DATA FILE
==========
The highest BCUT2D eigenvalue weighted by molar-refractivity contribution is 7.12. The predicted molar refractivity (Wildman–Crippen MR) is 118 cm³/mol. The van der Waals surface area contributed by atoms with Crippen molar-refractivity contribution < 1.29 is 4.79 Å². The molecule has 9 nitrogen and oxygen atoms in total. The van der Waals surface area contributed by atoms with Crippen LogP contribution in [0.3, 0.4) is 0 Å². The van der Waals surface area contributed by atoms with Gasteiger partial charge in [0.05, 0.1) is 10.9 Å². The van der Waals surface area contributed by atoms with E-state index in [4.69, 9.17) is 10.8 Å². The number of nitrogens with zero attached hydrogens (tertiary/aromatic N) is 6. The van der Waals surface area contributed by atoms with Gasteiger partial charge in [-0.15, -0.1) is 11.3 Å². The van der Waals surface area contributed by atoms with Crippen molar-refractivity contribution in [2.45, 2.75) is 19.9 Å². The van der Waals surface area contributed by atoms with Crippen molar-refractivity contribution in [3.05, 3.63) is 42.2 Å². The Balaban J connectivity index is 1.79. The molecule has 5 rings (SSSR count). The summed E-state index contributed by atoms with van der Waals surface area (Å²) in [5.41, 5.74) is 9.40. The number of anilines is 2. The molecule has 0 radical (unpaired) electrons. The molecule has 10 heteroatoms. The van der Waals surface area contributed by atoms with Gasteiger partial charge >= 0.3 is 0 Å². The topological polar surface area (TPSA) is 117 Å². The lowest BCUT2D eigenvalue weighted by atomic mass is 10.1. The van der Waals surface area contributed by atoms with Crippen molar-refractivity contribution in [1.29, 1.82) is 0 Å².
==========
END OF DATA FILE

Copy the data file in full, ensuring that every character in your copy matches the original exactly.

The highest BCUT2D eigenvalue weighted by molar-refractivity contribution is 7.12. The predicted molar refractivity (Wildman–Crippen MR) is 118 cm³/mol. The van der Waals surface area contributed by atoms with Crippen molar-refractivity contribution < 1.29 is 4.79 Å². The molecule has 9 nitrogen and oxygen atoms in total. The van der Waals surface area contributed by atoms with Crippen LogP contribution in [0.3, 0.4) is 0 Å². The van der Waals surface area contributed by atoms with Gasteiger partial charge in [0.05, 0.1) is 10.9 Å². The van der Waals surface area contributed by atoms with E-state index in [4.69, 9.17) is 10.8 Å². The number of nitrogens with zero attached hydrogens (tertiary/aromatic N) is 6. The van der Waals surface area contributed by atoms with Gasteiger partial charge in [-0.15, -0.1) is 11.3 Å². The van der Waals surface area contributed by atoms with Crippen molar-refractivity contribution in [2.45, 2.75) is 19.9 Å². The van der Waals surface area contributed by atoms with Crippen molar-refractivity contribution in [3.05, 3.63) is 42.2 Å². The Balaban J connectivity index is 1.79. The molecule has 5 rings (SSSR count). The summed E-state index contributed by atoms with van der Waals surface area (Å²) in [5.41, 5.74) is 9.40. The number of anilines is 2. The molecule has 0 radical (unpaired) electrons. The molecule has 10 heteroatoms. The van der Waals surface area contributed by atoms with Gasteiger partial charge >= 0.3 is 0 Å². The topological polar surface area (TPSA) is 117 Å². The lowest BCUT2D eigenvalue weighted by atomic mass is 10.1. The van der Waals surface area contributed by atoms with Crippen molar-refractivity contribution in [1.29, 1.82) is 0 Å².